As the chorus states: Where be it Blackbird to?

According to the words, the blackbird resides in the wurzel tree, watching us, perhaps mocking, yet unreachable through force and confrontation.

The Wurzel's blackbird represents ourselves - our true selves - the soul, the spirit, call it what you will. Always in the background, always demanding our attention - but just as we believe we are close enough, it takes flight, to higher branches.

This seems strongly to suggest a trinity of the conscious mind, perhaps such as Freud suggested, the id, ego and superego. Adopting this reading, we may go further on to say that the tree represents the framework of our mind - the physical body, our brain, perhaps even knowledge.

Why, yes. I did just compare the Wurzels to Freud.
The blackbird represents what we cannot have, cannot touch - and urges up to keep reaching for it in order to reach our true potential - whether through work - "All me life I'm on the farm/Workin' for me keep/Tendin' pigs and chickens/And they cows and sheep."

However work is not the answer - and the ever-elusive blackbird takes flight as the farmer tries to reach it.

Perhaps through the appreciation of the world around us? "Underneath the open sky/in spring we loves to dine/We likes to 'ear the flappin/of the missus/washin' line/We listens to a tuneful song/a blackbird or a tit"

Perhaps a little closer?

"But on me vest and underpants/he scored a direct hit!"

Bullseye! ..actually, bird poo.
Perhaps not.

The farmer once again, attempts to connect with him, taking to the fields - returning to his more, basic, hunting instincts, in the hopes of achieving his goal.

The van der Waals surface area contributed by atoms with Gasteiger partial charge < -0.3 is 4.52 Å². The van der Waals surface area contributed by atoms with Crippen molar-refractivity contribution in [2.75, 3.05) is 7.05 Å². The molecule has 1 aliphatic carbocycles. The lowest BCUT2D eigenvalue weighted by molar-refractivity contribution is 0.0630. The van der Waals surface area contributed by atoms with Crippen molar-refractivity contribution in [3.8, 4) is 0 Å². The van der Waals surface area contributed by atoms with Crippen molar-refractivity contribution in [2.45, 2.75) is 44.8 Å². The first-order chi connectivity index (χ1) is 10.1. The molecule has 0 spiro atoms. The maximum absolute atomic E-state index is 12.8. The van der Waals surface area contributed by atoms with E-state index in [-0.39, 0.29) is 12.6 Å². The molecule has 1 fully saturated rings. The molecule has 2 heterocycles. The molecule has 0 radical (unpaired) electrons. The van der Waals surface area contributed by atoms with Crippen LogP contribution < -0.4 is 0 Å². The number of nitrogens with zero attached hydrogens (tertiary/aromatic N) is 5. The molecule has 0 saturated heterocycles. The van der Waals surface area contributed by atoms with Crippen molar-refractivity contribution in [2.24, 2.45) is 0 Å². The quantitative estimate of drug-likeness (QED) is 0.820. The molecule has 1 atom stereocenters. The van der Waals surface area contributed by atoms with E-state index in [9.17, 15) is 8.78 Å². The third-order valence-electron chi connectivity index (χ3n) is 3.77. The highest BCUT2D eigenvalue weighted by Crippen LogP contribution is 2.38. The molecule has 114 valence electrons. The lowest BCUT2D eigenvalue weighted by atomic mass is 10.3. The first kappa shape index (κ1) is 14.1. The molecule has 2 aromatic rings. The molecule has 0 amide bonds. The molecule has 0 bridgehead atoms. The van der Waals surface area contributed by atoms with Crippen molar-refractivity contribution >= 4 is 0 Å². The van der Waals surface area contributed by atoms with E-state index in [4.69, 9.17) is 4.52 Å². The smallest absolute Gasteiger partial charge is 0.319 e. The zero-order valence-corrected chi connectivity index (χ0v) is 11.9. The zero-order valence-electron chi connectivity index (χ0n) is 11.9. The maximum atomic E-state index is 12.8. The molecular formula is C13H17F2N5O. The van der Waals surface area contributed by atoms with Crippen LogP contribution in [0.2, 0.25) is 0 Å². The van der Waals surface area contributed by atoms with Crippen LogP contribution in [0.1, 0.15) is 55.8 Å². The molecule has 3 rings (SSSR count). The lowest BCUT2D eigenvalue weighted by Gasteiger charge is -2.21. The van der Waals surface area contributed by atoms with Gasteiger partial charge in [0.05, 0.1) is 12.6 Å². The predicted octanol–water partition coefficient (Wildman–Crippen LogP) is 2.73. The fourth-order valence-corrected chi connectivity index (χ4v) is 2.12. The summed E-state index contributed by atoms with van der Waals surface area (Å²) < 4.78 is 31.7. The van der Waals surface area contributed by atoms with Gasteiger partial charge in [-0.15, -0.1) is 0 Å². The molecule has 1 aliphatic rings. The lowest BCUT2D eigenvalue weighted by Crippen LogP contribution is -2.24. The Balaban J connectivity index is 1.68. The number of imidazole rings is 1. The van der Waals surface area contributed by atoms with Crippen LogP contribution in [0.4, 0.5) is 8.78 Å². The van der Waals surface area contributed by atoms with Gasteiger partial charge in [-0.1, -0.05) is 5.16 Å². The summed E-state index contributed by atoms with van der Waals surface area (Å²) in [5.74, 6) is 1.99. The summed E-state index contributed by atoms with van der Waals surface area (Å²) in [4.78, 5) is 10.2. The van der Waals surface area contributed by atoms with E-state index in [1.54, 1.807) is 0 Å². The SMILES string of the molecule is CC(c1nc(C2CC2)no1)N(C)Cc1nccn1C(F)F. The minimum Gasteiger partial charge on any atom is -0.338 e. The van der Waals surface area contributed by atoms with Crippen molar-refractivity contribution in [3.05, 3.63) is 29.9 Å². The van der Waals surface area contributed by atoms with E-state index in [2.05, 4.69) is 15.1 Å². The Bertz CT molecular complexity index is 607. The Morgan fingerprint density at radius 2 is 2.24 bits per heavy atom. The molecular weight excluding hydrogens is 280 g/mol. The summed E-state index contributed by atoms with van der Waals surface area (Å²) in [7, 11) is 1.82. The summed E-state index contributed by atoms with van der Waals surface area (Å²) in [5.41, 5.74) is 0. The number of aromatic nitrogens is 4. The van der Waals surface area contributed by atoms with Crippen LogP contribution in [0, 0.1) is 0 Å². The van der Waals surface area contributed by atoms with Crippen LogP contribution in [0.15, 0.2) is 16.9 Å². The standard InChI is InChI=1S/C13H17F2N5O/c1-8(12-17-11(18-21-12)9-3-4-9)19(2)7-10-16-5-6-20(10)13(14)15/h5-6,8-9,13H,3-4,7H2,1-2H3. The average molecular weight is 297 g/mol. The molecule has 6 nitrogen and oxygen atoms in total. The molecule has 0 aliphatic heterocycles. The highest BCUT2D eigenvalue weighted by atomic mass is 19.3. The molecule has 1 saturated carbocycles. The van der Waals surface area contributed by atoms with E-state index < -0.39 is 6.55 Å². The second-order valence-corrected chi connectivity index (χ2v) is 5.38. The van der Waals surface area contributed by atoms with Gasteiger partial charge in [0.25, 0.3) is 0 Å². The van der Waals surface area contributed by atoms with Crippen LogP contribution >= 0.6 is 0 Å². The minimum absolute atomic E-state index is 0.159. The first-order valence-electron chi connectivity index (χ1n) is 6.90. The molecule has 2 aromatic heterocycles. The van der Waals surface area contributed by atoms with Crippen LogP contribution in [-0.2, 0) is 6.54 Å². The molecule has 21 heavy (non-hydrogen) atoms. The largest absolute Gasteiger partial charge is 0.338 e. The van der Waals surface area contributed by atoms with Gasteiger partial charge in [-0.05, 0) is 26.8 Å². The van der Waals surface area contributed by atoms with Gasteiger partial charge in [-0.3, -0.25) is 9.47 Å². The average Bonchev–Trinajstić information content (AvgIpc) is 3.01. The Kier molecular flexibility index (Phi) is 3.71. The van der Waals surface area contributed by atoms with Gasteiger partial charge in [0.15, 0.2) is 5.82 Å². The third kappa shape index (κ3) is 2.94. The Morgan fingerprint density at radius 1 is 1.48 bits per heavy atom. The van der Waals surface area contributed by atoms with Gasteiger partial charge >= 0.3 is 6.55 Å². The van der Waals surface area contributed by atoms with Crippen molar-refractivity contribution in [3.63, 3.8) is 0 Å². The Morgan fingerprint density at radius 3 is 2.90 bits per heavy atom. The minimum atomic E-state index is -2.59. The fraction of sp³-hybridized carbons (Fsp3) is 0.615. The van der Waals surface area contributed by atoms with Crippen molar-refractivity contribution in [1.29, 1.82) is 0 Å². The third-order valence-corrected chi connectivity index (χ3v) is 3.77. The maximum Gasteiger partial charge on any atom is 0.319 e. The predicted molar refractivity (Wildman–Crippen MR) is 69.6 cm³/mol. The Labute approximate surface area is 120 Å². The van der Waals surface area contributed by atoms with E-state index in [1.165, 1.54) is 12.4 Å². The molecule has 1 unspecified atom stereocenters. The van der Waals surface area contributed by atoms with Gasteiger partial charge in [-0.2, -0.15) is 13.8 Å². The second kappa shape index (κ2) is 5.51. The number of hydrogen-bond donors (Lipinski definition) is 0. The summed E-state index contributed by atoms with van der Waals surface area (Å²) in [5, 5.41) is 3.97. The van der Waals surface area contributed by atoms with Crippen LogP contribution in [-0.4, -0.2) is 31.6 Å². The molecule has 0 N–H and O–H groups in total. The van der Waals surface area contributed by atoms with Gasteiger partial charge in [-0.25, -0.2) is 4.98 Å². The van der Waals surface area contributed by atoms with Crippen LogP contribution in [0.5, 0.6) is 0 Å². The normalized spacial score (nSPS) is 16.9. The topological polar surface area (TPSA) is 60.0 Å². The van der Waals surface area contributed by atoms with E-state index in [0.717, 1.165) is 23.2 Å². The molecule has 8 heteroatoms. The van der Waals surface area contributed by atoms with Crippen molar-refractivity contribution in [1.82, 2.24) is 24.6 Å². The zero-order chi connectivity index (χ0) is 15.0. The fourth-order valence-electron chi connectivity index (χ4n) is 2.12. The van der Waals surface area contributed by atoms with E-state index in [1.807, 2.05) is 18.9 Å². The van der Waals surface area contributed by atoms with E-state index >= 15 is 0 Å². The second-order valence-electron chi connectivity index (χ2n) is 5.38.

"If I goes out poachin/a creepin' through the fields/With me old retriever/a followin' at me heels/"

However, much like in The Deerhunter, the 'blackbird' starts his 'row', and the hunter does not get his kill. He hails the blackbird as an equal or even an influence to the outcome of the hunt - a powerful tribute to the blackbird, and to nature.

Oh God, BAMBI! NOOOOO!

"If I chase him long enough/I'll get 'en by and by/And celebrate me vict'ry/wit a girt big blackbird pie"

And there the farmer finally realises the key to his goal. To capture the blackbird he will need learning, experience, enlightenment, dedication, perseverance and understanding. Until we are living to our full potential, the blackbird of our soul will not be silenced, and will continue to sing and mock at us - small, insignificant, but impossible to ignore.

The Blackbird is a a song deeply involved with philosophical problems as they relate to man and his universe. It urges us to reevaluate our mindset in relation to living in an ordinary, mundane world, and counsel us in using an open mind and creative visualisation in order to bring about a conscious bond between the causal and seemingly acausal relationships enjoyed by every object and living being involved in the dance of life.


Wheeeee!
It urges us to be true to ourselves, to keep reaching for the impossible and to keep pushing ourselves.

For are we not all searching for our own blackbird?